As an English Australian Christian, ANZAC Day has been, and remains, somewhat enigmatic. I appreciate, and am sometimes deeply moved, by aspects of it. Yet it often feels a little alien, particularly in its more recent forms: adding, as they do, extra nationalistic and even militaristic overtones to a developed myth which is itself somewhat sub-Christian, and at times even anti-Christian (when, that is, it over-exalts the very elements of blood-sacrifice and trajectories of human violence which Christ's work transfigures and ends). Generally therefore, I tend simply to let ANZAC commemorations pass by, except when I am forced to confront them: such as at the SCG one day at an AFL match, where the invasion of the pitch by a military parade and ritual was a powerful reminder of the sometimes problematic relationship between sport and violence (indeed I wondered what it would take, and what reaction there would be, to a peace march and peace ritual in the same space in a similar manner). As a proud and happy Australian citizen, I believe strongly in the right of my fellow Australians to hold and practice ideas and behaviours different from my own. I also rejoice in the virtues and outstanding stories of courage, resistance and mutual support in the ANZAC myth and I pray that these may indeed flourish in positive ways in our lives and world today. However I still often feel somewhat distanced. Are there, I wonder, ways forward to a more inclusive commemoration?...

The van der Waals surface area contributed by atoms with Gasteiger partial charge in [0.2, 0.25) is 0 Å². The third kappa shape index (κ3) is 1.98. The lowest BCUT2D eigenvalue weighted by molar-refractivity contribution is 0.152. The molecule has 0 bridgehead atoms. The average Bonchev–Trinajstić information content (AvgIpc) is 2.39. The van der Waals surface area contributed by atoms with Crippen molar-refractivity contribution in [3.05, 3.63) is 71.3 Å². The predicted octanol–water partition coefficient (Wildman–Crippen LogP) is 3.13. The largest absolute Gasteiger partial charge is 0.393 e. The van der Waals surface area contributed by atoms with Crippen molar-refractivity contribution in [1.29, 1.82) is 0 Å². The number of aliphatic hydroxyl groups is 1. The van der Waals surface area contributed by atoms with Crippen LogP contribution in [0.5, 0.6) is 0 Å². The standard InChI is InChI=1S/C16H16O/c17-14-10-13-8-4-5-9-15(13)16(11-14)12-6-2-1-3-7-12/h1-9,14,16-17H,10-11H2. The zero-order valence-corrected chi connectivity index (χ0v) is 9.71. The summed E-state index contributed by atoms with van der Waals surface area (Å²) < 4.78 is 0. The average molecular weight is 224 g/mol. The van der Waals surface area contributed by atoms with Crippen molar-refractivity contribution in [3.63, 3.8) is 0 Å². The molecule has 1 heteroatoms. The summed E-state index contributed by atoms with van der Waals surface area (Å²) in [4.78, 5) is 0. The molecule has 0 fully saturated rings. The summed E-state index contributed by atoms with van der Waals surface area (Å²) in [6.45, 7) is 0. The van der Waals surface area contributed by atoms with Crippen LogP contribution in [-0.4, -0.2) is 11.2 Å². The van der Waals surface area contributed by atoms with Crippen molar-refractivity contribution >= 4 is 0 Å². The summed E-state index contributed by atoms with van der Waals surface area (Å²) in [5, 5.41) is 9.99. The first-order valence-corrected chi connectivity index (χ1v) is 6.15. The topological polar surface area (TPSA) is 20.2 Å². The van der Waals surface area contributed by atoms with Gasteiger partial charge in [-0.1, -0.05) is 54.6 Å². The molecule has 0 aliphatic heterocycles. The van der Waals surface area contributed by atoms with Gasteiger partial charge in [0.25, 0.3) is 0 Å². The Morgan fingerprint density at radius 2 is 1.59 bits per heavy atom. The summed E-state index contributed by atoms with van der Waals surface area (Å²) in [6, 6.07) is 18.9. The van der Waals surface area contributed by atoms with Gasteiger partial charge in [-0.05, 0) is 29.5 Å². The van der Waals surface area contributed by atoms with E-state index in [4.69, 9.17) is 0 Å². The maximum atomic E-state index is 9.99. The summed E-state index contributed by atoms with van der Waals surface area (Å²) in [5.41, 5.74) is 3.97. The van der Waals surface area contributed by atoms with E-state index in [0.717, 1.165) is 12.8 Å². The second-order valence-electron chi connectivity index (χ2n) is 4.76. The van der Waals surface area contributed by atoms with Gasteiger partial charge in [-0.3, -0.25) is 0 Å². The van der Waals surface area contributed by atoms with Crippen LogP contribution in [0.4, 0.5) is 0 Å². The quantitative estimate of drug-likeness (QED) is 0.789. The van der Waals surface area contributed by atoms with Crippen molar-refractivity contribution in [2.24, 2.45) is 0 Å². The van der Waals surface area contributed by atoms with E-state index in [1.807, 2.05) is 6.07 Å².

Jo Inkpin is an Anglican priest serving as Minister of Pitt St Uniting Church in Sydney, a trans woman, theologian & justice activist. These are some of my reflections on life, spirit, and the search for peace, justice & sustainable creation.